The human microbiome – which collectively describes the community of mutualistic and pathogenic microorganisms in and on our bodies – has been an important topic of research to understand health and disease.
Our everyday behaviors can influence how the microbes in our bodies work in harmony with our cells. When the microorganisms are in balance, we experience a host of benefits. When the microbes change in diversity or composition because of such factors as our diet or stress levels, we are more likely to experience problems including disease.
The microorganisms in our bodies outnumber our cells by approximately 10 to 1, and are important for many of our bodily functions. To name a few, the human microbiome is thought to play a role specifically in autoimmune diseases, and an imbalance of species of microbiotic cells can lead to health problems such as obesity, depression and bipolar disorders.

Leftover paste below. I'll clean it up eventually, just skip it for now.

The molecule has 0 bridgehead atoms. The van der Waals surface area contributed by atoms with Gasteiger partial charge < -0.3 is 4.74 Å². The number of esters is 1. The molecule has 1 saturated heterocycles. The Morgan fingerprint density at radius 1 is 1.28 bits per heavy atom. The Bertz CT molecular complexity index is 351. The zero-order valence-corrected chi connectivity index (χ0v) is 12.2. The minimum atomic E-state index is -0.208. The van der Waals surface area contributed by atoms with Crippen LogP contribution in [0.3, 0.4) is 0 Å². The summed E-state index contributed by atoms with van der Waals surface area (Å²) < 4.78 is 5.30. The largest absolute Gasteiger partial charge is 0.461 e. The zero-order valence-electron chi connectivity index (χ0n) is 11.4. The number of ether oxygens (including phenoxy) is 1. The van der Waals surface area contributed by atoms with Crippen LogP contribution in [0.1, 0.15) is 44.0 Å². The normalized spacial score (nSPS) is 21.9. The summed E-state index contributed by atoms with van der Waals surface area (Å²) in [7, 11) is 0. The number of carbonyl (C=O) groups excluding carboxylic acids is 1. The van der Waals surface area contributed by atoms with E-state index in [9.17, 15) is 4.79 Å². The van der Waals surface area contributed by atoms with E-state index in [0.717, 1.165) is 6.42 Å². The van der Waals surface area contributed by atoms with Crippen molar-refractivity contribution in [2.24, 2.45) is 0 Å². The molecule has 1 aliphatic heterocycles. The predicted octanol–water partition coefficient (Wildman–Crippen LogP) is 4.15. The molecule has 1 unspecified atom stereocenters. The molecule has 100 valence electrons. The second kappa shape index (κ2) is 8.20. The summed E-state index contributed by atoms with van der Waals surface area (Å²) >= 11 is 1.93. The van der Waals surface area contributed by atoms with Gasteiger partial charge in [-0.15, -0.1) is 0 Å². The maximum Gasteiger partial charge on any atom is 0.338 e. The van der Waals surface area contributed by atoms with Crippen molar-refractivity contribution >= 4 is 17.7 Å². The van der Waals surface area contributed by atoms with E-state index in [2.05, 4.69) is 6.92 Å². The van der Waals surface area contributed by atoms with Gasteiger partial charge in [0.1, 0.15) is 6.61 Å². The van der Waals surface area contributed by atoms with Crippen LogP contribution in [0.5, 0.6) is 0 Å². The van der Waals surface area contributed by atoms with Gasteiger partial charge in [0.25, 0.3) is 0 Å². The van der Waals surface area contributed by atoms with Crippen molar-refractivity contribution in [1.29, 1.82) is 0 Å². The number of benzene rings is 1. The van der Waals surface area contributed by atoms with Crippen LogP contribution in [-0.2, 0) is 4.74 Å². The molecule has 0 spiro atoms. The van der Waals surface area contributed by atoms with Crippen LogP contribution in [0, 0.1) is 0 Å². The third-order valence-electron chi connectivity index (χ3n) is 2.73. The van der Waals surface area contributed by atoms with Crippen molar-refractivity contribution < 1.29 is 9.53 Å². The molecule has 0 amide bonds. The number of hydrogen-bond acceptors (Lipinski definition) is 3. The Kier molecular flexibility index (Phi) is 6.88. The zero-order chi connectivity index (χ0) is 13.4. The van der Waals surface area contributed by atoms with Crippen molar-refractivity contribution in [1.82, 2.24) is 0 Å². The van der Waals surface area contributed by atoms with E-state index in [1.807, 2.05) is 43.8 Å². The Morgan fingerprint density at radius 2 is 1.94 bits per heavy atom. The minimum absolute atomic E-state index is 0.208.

Many of us have probably heard about the gut flora which is made up of the microbes in our digestive tract. The gut flora is mostly developed by age two and is responsible for fermentation of dietary fiber into energy that can be used by our bodies. The bacteria in our intestines also helps synthesize certain vitamins such as B (energy production) and K (blood clotting).
One factor that leads to a healthy microflora is our food choices. A healthy and balanced diet can optimize the environment for better digestive health.
In addition to food, stress influences the balance among microbes as well as between microbes and human cells.
Here is a short list of things you can do to optimize the environment for good bacteria in your intestines.
Taking care of our immune and digestive health is a lifelong process, and now is considered to be as important as diet and exercise. We recommend you make it part of your daily routine.